5,109 posts, read 9,065,068 times
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Quote:
Originally Posted by Cactus Hibs View Post
The OP has never visited New Mexico and is trying to form his opinions about the state electronically. That's pretty hard to do with any accuracy,
Well, we're here to set him straight.
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Old 12-19-2018, 07:00 PM
 
Location: State of Transition
74,514 posts, read 66,140,508 times
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Quote:
Originally Posted by 80skeys View Post
I suspect the vast majority of this was summer months. I admit the last time I visited was during the cold season.
I was there in April, which was a magical time! the weather at that time of year is really changeable, from almost winter weather, with light snowfall, to glorious bright spring weather the next day, warm enough for lighter clothing. The day I was walking around the ruins, it started to snow lightly, and over the roughly hour and a half that I was checking out the ruins, the mesas came to be blanketed in snow. The silence, and the sight of the white mesa tops contrasting with the orange earth, and the light dusting of snow on the surfaces of the ruins was enchanting!

I highly recommend visiting Chaco in April or the first week of May. There aren't many tourists at that time, at all.
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Old 12-26-2018, 03:56 PM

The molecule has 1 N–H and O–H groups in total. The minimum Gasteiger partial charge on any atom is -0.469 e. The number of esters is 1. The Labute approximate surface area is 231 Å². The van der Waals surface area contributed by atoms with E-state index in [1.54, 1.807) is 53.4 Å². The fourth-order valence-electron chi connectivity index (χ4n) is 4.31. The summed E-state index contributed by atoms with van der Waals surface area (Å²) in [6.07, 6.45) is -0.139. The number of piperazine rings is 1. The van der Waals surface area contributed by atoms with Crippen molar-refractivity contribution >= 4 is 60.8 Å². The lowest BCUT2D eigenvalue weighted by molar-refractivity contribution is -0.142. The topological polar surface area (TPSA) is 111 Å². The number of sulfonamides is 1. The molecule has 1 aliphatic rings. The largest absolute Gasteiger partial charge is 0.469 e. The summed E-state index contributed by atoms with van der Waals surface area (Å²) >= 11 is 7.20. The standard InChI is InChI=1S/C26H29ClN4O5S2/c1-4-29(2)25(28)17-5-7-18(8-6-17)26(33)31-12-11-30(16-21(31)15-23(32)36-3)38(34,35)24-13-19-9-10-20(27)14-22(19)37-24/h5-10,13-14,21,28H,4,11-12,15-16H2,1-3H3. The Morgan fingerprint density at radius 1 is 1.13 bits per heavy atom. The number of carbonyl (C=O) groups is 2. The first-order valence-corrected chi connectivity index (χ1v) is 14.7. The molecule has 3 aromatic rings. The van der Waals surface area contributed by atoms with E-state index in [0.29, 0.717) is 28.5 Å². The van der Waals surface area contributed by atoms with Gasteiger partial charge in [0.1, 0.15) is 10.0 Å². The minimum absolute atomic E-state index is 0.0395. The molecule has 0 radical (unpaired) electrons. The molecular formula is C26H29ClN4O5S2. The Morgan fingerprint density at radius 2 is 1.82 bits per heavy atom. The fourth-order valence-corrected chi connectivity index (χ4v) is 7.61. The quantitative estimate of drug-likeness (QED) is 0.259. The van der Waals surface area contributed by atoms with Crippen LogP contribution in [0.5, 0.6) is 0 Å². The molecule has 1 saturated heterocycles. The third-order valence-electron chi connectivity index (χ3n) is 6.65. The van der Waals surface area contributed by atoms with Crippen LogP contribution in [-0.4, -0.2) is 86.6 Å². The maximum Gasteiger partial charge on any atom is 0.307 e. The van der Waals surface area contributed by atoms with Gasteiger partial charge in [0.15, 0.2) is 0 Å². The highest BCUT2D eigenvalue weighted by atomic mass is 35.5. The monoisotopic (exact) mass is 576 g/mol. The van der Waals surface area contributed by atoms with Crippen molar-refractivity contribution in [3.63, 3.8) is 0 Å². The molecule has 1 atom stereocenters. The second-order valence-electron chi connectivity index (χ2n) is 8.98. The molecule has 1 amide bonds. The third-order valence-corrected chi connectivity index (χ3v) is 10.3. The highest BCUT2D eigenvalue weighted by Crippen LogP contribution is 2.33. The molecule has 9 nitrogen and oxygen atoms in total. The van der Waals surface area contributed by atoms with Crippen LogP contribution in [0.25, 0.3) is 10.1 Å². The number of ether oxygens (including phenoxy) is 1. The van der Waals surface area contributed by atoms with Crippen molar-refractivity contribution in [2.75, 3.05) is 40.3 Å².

Location: New Mexico U.S.A.
24,510 posts, read 39,673,042 times
Reputation: 28602
Quote:
Originally Posted by potanta View Post
I would say that NM only has one metro area, which is ABQ and every other major municipality name in NM is just a satellite city influenced by ABQ. I am not interested in living in ABQ itself. I would like to live in those nice neighborhoods east of it where the houses are nice and spread apart. I love New Mexico for that while AZ crowds their houses if you want to live close to jobs even though AZ has a lot land. Utah has crowding due to the lack of flat land.
The State of New Mexico has a total of four metropolitan statistical areas (MSAs). 7 of the state's 33 counties are classified by the United States Census Bureau as metropolitan. As of the 2000 census, these counties had a combined population 1,147,424 (63.1% of the state's total population). Based on a July 1, 2009 population estimate, that figure rose to 1,335,985 (66.5% of the state's total population).
Contents

Metropolitan areas:

Albuquerque MSA
Bernalillo County
Sandoval County
Torrance County
Valencia County
Farmington MSA
San Juan County
Las Cruces MSA
Doa Ana County
Santa Fe MSA
Santa Fe County
Reference: https://en.wikipedia.org/wiki/List_o..._in_New_Mexico
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Old Today, 12:26 AM
 
16,244 posts, read 3,368,441 times
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Quote:
Originally Posted by potanta View Post
I would say that NM only has one metro area, which is ABQ and every other major municipality name in NM is just a satellite city influenced by ABQ. I am not interested in living in ABQ itself. I would like to live in those nice neighborhoods east of it where the houses are nice and spread apart. I love New Mexico for that while AZ crowds their houses if you want to live close to jobs even though AZ has a lot land. Utah has crowding due to the lack of flat land.
Las Cruces,Farmington,and Santa Fe are not "satellites" of the Duke City.They are their own cities.